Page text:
Thursday, April 3, 2008

Barred Owl Best & Last

I went back to find the Barred Owl at its day roost location, because the day was PERFECT. It was 50 degrees, sunny, and very little wind. I had to try out my new lens (400), verses my old (300) one. He was at his usual branch, so finding him was easy. I wanted to get in and get out without disturbing him too much. If I could get my shots and leave without a fly off, the day would be a total success, because I always feel bad when I disrupt ANY animal's day. I would feel horrible if this owls interpretation of his own safety led him to find a new roost. I could no longer enjoy his beauty, although I hoped today would be my last time shooting him.

I found a decent angle with the fewest branches obstructing his face and took some shots. I stayed there for a good 15 minutes, before I decided to leave, and when I saw him close his eyes and take a nap, I knew he had to be O.K. with my presence.

I left in the opposite direction and continued on my way, looking for migrants. As I left that area, a few people with RC cars were racing their way towards the woods. I wondered if the noise of these things would disturb my owl.

I made my rounds through the forest, keeping my distance from all the noise and eventually headed back to the car. As I put my equipment away, I thought that the guys were too close to the woods, so I thought maybe I could go back with my equipment, hopefully causing them to move out, thinking they would think THEY were disturbing me. My plan worked. They left that part of the park, and since I had my tripod with me, I thought maybe I could get some really sharp shots with this "perfect day" opportunity. I didn't want a reason to come back to shoot him again, I just wanted to leave him in his peace. As I entered the woods, I knew immediately that he wasn't there. Those noises must have flushed him to a quieter area. That was O.K. with me, because I got the shots I already had without flushing him, anyway. As I walked around looking for birds, he caught my eye again in another tree on the far end of the forest. This tree was much better for photos, because the limbs and branches were not obstructing everything. I set up, got my shots, and walked out again, without flushing. It was a GREAT day!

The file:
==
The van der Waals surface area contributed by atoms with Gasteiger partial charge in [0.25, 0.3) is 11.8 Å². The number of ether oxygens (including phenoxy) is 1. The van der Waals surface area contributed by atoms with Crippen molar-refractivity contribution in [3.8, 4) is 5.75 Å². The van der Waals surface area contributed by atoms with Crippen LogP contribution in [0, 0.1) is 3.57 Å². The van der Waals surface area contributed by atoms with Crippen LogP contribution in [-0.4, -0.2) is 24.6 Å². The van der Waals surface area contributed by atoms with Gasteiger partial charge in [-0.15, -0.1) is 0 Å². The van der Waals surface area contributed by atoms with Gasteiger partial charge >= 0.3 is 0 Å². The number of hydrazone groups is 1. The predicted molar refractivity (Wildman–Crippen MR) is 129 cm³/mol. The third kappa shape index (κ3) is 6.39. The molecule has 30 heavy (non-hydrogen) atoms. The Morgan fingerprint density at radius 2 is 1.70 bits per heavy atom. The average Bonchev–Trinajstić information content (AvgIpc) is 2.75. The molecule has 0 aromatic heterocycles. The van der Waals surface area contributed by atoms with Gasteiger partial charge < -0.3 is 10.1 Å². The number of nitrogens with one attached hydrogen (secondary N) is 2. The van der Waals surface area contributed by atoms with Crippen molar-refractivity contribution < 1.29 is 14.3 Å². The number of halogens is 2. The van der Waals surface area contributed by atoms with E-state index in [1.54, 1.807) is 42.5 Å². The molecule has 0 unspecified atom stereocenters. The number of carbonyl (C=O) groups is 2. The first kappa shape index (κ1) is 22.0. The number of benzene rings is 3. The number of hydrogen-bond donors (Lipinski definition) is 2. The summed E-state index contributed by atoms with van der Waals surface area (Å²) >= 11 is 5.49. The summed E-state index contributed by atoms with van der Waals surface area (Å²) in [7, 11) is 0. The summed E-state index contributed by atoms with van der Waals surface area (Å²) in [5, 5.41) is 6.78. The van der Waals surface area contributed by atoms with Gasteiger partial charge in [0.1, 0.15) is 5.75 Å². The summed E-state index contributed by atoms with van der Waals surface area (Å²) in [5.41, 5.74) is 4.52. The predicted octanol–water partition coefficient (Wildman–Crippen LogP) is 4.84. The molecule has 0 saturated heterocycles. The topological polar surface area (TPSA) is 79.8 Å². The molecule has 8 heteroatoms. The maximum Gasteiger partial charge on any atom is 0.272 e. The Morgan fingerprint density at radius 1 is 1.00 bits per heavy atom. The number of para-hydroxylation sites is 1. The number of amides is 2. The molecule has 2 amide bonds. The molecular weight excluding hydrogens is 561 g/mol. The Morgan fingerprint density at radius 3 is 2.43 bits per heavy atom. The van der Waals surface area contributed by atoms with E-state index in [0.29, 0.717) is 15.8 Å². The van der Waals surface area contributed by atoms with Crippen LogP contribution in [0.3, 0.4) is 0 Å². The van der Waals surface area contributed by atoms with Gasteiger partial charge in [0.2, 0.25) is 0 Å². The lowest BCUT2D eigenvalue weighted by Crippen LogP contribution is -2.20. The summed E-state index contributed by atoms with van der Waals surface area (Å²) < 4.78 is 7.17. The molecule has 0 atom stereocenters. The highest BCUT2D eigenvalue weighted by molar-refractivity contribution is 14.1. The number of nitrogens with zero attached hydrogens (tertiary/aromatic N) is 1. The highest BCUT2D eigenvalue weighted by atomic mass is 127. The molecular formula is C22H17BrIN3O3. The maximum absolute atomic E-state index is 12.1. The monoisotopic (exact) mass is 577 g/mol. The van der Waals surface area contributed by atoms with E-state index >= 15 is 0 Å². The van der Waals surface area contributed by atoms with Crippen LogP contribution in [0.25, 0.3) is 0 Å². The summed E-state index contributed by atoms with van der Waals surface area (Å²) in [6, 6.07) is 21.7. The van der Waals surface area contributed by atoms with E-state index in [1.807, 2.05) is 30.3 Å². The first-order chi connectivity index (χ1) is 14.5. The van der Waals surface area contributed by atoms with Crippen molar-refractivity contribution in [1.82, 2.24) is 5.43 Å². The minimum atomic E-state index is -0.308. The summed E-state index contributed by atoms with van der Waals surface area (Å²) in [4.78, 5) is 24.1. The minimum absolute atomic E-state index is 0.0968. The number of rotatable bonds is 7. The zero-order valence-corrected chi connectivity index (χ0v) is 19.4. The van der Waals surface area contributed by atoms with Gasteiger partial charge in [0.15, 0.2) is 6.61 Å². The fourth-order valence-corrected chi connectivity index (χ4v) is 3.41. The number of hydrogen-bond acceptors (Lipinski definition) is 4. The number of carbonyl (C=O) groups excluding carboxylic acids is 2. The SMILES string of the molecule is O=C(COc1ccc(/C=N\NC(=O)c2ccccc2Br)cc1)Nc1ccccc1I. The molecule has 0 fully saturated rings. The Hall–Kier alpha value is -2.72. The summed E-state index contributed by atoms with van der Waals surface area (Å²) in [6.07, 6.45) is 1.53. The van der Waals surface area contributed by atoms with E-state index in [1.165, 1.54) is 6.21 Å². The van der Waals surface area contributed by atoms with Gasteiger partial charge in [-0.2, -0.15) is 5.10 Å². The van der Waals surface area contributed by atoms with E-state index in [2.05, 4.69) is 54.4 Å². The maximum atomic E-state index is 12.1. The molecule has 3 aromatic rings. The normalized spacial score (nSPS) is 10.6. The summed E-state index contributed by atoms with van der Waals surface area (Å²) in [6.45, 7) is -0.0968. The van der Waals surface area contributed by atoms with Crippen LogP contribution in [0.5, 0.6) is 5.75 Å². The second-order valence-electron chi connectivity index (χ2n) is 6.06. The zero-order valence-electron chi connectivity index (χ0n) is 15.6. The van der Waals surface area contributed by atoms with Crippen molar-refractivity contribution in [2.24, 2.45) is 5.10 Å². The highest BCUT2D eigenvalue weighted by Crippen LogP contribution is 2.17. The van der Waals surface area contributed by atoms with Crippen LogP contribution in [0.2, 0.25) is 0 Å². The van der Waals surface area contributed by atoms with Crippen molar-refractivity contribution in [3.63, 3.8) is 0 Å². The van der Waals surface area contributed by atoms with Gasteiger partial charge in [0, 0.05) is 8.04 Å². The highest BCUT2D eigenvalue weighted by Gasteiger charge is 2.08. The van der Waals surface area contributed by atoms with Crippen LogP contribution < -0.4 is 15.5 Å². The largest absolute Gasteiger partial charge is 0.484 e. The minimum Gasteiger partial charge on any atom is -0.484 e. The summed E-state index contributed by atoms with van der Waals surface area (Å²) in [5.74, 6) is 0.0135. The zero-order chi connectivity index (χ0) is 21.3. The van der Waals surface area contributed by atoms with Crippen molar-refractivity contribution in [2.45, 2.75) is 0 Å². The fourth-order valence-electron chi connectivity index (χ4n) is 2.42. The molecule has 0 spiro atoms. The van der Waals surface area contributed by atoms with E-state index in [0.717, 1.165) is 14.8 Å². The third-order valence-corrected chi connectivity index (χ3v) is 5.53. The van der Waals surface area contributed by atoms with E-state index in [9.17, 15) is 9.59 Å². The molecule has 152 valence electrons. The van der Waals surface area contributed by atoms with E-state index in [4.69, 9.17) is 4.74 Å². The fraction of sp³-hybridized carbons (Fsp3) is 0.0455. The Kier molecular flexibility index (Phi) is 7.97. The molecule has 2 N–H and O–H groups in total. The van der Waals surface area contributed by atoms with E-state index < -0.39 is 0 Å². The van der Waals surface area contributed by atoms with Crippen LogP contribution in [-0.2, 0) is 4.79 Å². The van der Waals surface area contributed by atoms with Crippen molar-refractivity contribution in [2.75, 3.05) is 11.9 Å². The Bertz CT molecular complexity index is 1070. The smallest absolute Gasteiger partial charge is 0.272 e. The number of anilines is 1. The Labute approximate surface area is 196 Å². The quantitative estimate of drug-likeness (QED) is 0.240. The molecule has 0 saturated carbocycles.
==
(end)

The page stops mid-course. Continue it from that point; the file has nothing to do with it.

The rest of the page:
Owlman said...

AMAZING shots! Getting owl shots like this is rare. Would you consider sharing this roost with other birders? I guess I'm just interested based on my poll this month.

I take it that these pics were taken with the new SUPER lens - very crisp well done! You must be loving the new lens. I have the 75-300 IS at the moment and I would love to trade up to a 'real' birding lens.

beckie said...

The new lens works great. He does seem to be okay with your taking his pic. Good for you shooing away the noise makers. You must have keen eyes to see owls in trees that are almost the same color.

HANNIBAL said...

@Owlman-Thanks, I was thrilled with how the shots came out. Also, I took your poll, and basically, I would only reveal owl roosts to people I know personally, and has the same values & respect for nature.
New lens: I am VERY happy with it. I did have 50-500mm Sigma, but this one really rocks. The 75-300mm was great for handheld, but I am getting along with this one which is twice as heavy. I thought I would miss the 300 but so far, I don't.-Good Luck, take the leap if you can-its worth it!

@Beckie-Thank you! It took me a year to finally find him. I feel like a pro, spotting him became easy. I hope to be a better spotter from this experience!

Owlman said...

Are you planning to stick an extender on the lens? I'd like to see what you think about the results. Putting a 1.4 or 2X converter will give you some serious distance for photography although you're probably looking at a mono or tripod at that stage.

Ecobirder said...

Nice shots. I am glad that you like your new lens. I think that the canon 100-400 IS lens is probably the best lens for hand held shots.